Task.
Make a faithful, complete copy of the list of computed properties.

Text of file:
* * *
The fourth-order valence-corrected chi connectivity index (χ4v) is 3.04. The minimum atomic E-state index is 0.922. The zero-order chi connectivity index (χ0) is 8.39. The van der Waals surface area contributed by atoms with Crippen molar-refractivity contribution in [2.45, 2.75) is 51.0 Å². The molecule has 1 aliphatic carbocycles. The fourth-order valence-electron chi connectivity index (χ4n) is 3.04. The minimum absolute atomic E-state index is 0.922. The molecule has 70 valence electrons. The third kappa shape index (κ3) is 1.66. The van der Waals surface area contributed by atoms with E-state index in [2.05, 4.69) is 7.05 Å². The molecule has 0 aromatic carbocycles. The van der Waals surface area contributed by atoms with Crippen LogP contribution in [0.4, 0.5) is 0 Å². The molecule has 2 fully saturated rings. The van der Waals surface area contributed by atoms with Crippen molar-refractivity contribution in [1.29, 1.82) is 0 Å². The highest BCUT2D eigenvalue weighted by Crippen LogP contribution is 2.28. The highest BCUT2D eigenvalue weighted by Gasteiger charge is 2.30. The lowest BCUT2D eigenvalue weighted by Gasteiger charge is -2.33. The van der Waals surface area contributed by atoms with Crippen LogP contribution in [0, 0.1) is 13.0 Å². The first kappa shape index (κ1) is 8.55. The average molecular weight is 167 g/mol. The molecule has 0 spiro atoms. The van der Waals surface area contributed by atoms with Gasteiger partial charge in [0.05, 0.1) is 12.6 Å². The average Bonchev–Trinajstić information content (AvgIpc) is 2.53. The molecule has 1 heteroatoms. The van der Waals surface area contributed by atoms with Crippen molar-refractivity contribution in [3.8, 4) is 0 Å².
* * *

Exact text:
The fourth-order valence-corrected chi connectivity index (χ4v) is 3.04. The minimum atomic E-state index is 0.922. The zero-order chi connectivity index (χ0) is 8.39. The van der Waals surface area contributed by atoms with Crippen molar-refractivity contribution in [2.45, 2.75) is 51.0 Å². The molecule has 1 aliphatic carbocycles. The fourth-order valence-electron chi connectivity index (χ4n) is 3.04. The minimum absolute atomic E-state index is 0.922. The molecule has 70 valence electrons. The third kappa shape index (κ3) is 1.66. The van der Waals surface area contributed by atoms with E-state index in [2.05, 4.69) is 7.05 Å². The molecule has 0 aromatic carbocycles. The van der Waals surface area contributed by atoms with Crippen LogP contribution in [0.4, 0.5) is 0 Å². The molecule has 2 fully saturated rings. The van der Waals surface area contributed by atoms with Crippen molar-refractivity contribution in [1.29, 1.82) is 0 Å². The highest BCUT2D eigenvalue weighted by Crippen LogP contribution is 2.28. The highest BCUT2D eigenvalue weighted by Gasteiger charge is 2.30. The lowest BCUT2D eigenvalue weighted by Gasteiger charge is -2.33. The van der Waals surface area contributed by atoms with Crippen LogP contribution in [0, 0.1) is 13.0 Å². The first kappa shape index (κ1) is 8.55. The average molecular weight is 167 g/mol. The molecule has 0 spiro atoms. The van der Waals surface area contributed by atoms with Gasteiger partial charge in [0.05, 0.1) is 12.6 Å². The average Bonchev–Trinajstić information content (AvgIpc) is 2.53. The molecule has 1 heteroatoms. The van der Waals surface area contributed by atoms with Crippen molar-refractivity contribution in [3.8, 4) is 0 Å².